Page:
The Science of Happiness. What Makes Us Happy?

By Morag Barrett on July 22, 2014

Posted by Morag Barrett | July 22, 2014The Science of Happiness. What Makes Us Happy?I was driving to a client meeting this morning and as I rounded the corner the Rocky Mountains hove into view. Bright blue sky with a few white puffy clouds.  My heart swelled and I felt happy. The moment made me pause, what makes us happy?  What makes me happy? The list could be long, but here are a few (eclectic) selections from my happiness listDelivering a great piece of work for a clientMy family & friendsTravelEating a Cadbury’s Cream EggMusic – Singing along to my favorite song, dancing, playing bassoonWhen was the last time you stopped to consider what makes you happy?  In fact, why not jot down a few of your “favorite things” that make you happy right now… I’ll wait for you!Take a look at your list.  What made the cut? I am particularly interested in what made the top of you list as what we think will make us happy can sometimes be off base. While we may work hard to achieve pleasure and fulfillment, we often misunderstand the factors that influence our positive experiences and what makes us happy.I hear this from my coaching clients: “I’ll be really happy when…” We assume certain events and milestones will do the trick:A promotion at workA clean bill of healthA fun night outWhen my [insert sport] team wins the championshipWhen I finish this projectWe routinely overestimate the degree to which material goods will bring us happiness. Money may contribute to happiness (at least a little bit, it allows me to travel, to buy the cream egg), but the feeling doesn’t last. Meanwhile, as we pursue a variety of dead ends, keeping up with the Jones’, we ignore the more fruitful ways to increase happiness. We overlook the little things that can bring great joy.Researchers such as Sonja Lyubomirsky generally agree that we’re happiest when we combine frequent good experiences with a few very intense ones. To feel happy, we must focus on the frequency — not the intensity — of positive life events.Learning how to take pleasure in little victories, recognizing their importance in our lives and working hard to minimize negative events will accomplish more than waiting around for a single über-happy experience.5 Character Strengths that Bring HappinessAttaining happiness also requires you to believe that you contribute to events and play a major role in their outcomes. A sense of mastery over both positive and negative events in your life is essential to your overall sense of well-being.Positive-psychology researchers Nansook Park, Christopher Peterson and Martin Seligman have been studying 24 character strengths to determine their role in creating subjective feelings of happiness. One key study, with more than 4,000 participants, revealed that five of these strengths are most closely related to life satisfaction:GratitudeOptimismZestCuriosityThe ability to love and be lovedIt’s important to note that each of these strengths can be learned. You can become more grateful, optimistic, zestful, curious and loving if you’re willing to make the effort. I’ve seen it happen and it can happen to you.If you’d like to understand how you can learn to be happier, consider calling us today. Let’s talk.Related ArticlesTags »Emotional IntelligenceEQ Share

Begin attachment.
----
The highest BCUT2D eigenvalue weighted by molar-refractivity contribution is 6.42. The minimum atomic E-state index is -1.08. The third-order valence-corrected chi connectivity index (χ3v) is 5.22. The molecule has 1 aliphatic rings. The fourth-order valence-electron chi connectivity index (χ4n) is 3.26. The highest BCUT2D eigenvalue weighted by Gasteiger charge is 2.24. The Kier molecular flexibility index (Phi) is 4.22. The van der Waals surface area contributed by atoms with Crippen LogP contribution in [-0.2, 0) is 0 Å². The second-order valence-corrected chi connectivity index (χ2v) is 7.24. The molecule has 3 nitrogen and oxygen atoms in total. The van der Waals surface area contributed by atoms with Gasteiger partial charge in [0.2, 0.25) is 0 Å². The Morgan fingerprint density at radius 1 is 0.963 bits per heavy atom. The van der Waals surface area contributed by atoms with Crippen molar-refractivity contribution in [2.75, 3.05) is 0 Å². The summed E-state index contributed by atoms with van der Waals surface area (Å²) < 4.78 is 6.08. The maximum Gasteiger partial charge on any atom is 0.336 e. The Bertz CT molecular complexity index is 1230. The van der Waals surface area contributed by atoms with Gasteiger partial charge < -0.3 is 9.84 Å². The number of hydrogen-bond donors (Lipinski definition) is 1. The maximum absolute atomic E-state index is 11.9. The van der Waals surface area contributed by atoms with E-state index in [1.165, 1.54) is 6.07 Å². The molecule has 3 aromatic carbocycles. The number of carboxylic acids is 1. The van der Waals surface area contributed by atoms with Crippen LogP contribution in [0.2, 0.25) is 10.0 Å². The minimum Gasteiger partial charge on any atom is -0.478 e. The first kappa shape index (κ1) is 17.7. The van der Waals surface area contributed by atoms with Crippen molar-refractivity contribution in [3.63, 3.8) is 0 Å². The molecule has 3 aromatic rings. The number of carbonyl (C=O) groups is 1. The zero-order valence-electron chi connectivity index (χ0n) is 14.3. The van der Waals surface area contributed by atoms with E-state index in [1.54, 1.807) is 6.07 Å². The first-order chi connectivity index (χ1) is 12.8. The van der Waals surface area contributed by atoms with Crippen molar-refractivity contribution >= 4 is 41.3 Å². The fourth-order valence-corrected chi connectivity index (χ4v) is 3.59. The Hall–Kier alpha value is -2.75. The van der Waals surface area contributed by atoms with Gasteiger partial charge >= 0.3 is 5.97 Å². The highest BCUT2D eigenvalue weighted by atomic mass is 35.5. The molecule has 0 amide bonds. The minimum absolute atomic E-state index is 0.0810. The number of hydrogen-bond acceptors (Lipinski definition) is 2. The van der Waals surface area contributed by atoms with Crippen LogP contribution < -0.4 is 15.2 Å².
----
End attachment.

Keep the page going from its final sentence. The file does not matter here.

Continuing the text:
Go Back